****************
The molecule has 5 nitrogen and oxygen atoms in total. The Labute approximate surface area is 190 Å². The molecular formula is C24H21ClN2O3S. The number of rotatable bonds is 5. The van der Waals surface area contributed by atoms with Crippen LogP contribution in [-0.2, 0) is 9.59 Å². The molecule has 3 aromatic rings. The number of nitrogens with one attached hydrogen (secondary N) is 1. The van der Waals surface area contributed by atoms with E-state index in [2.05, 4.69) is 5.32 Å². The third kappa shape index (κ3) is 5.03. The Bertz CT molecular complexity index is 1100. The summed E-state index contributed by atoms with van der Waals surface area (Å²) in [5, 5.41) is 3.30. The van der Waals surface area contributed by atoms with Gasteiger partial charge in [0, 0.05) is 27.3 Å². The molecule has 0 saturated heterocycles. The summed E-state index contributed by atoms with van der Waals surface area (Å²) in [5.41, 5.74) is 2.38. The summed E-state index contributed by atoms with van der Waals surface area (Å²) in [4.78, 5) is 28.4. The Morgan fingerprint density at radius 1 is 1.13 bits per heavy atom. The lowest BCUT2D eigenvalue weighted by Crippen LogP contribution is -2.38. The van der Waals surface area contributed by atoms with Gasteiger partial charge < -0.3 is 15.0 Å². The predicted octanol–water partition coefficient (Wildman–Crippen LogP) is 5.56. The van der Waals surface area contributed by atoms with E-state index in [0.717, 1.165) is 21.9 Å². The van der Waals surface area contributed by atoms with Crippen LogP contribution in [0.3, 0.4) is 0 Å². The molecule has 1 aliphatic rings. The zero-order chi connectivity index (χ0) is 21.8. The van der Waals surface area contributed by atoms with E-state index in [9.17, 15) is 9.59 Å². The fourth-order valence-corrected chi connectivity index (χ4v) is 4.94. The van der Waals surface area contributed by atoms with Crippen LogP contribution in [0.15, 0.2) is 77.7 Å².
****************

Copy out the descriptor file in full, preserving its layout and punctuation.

The molecule has 5 nitrogen and oxygen atoms in total. The Labute approximate surface area is 190 Å². The molecular formula is C24H21ClN2O3S. The number of rotatable bonds is 5. The van der Waals surface area contributed by atoms with Crippen LogP contribution in [-0.2, 0) is 9.59 Å². The molecule has 3 aromatic rings. The number of nitrogens with one attached hydrogen (secondary N) is 1. The van der Waals surface area contributed by atoms with E-state index in [2.05, 4.69) is 5.32 Å². The third kappa shape index (κ3) is 5.03. The Bertz CT molecular complexity index is 1100. The summed E-state index contributed by atoms with van der Waals surface area (Å²) in [5, 5.41) is 3.30. The van der Waals surface area contributed by atoms with Gasteiger partial charge in [0, 0.05) is 27.3 Å². The molecule has 0 saturated heterocycles. The summed E-state index contributed by atoms with van der Waals surface area (Å²) in [5.41, 5.74) is 2.38. The summed E-state index contributed by atoms with van der Waals surface area (Å²) in [4.78, 5) is 28.4. The Morgan fingerprint density at radius 1 is 1.13 bits per heavy atom. The lowest BCUT2D eigenvalue weighted by Crippen LogP contribution is -2.38. The van der Waals surface area contributed by atoms with Gasteiger partial charge < -0.3 is 15.0 Å². The predicted octanol–water partition coefficient (Wildman–Crippen LogP) is 5.56. The van der Waals surface area contributed by atoms with E-state index in [0.717, 1.165) is 21.9 Å². The van der Waals surface area contributed by atoms with Crippen LogP contribution in [0.3, 0.4) is 0 Å². The molecule has 1 aliphatic rings. The zero-order chi connectivity index (χ0) is 21.8. The van der Waals surface area contributed by atoms with E-state index in [9.17, 15) is 9.59 Å². The fourth-order valence-corrected chi connectivity index (χ4v) is 4.94. The van der Waals surface area contributed by atoms with Crippen LogP contribution in [0.15, 0.2) is 77.7 Å².